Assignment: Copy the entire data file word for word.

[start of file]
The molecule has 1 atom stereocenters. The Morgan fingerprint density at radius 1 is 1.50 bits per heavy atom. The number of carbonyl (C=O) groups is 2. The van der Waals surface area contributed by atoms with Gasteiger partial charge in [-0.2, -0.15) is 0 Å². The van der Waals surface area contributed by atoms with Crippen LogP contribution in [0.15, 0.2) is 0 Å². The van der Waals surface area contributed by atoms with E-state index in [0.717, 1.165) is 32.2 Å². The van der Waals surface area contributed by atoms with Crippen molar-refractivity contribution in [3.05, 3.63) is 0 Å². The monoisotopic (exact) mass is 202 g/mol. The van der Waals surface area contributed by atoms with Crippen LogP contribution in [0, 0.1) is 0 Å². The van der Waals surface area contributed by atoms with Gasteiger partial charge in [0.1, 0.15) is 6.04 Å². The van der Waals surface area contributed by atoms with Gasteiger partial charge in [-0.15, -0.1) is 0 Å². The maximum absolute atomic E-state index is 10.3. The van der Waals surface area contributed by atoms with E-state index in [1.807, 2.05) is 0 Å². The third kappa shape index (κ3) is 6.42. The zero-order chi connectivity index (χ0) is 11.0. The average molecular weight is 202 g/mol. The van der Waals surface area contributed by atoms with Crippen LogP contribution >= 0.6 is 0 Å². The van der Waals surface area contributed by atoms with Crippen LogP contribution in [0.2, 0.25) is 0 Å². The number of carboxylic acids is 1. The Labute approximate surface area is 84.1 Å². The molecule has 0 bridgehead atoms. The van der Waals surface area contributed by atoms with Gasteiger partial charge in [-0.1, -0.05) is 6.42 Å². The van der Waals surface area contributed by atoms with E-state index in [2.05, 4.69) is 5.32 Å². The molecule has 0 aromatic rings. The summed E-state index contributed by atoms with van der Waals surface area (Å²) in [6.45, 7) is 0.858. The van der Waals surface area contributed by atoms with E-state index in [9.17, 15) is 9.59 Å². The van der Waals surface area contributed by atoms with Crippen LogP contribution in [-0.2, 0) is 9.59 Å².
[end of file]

The molecule has 1 atom stereocenters. The Morgan fingerprint density at radius 1 is 1.50 bits per heavy atom. The number of carbonyl (C=O) groups is 2. The van der Waals surface area contributed by atoms with Gasteiger partial charge in [-0.2, -0.15) is 0 Å². The van der Waals surface area contributed by atoms with Crippen LogP contribution in [0.15, 0.2) is 0 Å². The van der Waals surface area contributed by atoms with E-state index in [0.717, 1.165) is 32.2 Å². The van der Waals surface area contributed by atoms with Crippen molar-refractivity contribution in [3.05, 3.63) is 0 Å². The monoisotopic (exact) mass is 202 g/mol. The van der Waals surface area contributed by atoms with Crippen LogP contribution in [0, 0.1) is 0 Å². The van der Waals surface area contributed by atoms with Gasteiger partial charge in [0.1, 0.15) is 6.04 Å². The van der Waals surface area contributed by atoms with Gasteiger partial charge in [-0.15, -0.1) is 0 Å². The maximum absolute atomic E-state index is 10.3. The van der Waals surface area contributed by atoms with E-state index in [1.807, 2.05) is 0 Å². The third kappa shape index (κ3) is 6.42. The zero-order chi connectivity index (χ0) is 11.0. The average molecular weight is 202 g/mol. The van der Waals surface area contributed by atoms with Crippen LogP contribution >= 0.6 is 0 Å². The van der Waals surface area contributed by atoms with Crippen LogP contribution in [0.2, 0.25) is 0 Å². The number of carboxylic acids is 1. The Labute approximate surface area is 84.1 Å². The molecule has 0 bridgehead atoms. The van der Waals surface area contributed by atoms with Gasteiger partial charge in [-0.1, -0.05) is 6.42 Å². The van der Waals surface area contributed by atoms with E-state index in [2.05, 4.69) is 5.32 Å². The molecule has 0 aromatic rings. The summed E-state index contributed by atoms with van der Waals surface area (Å²) in [6.45, 7) is 0.858. The van der Waals surface area contributed by atoms with E-state index in [9.17, 15) is 9.59 Å². The van der Waals surface area contributed by atoms with Crippen LogP contribution in [-0.2, 0) is 9.59 Å².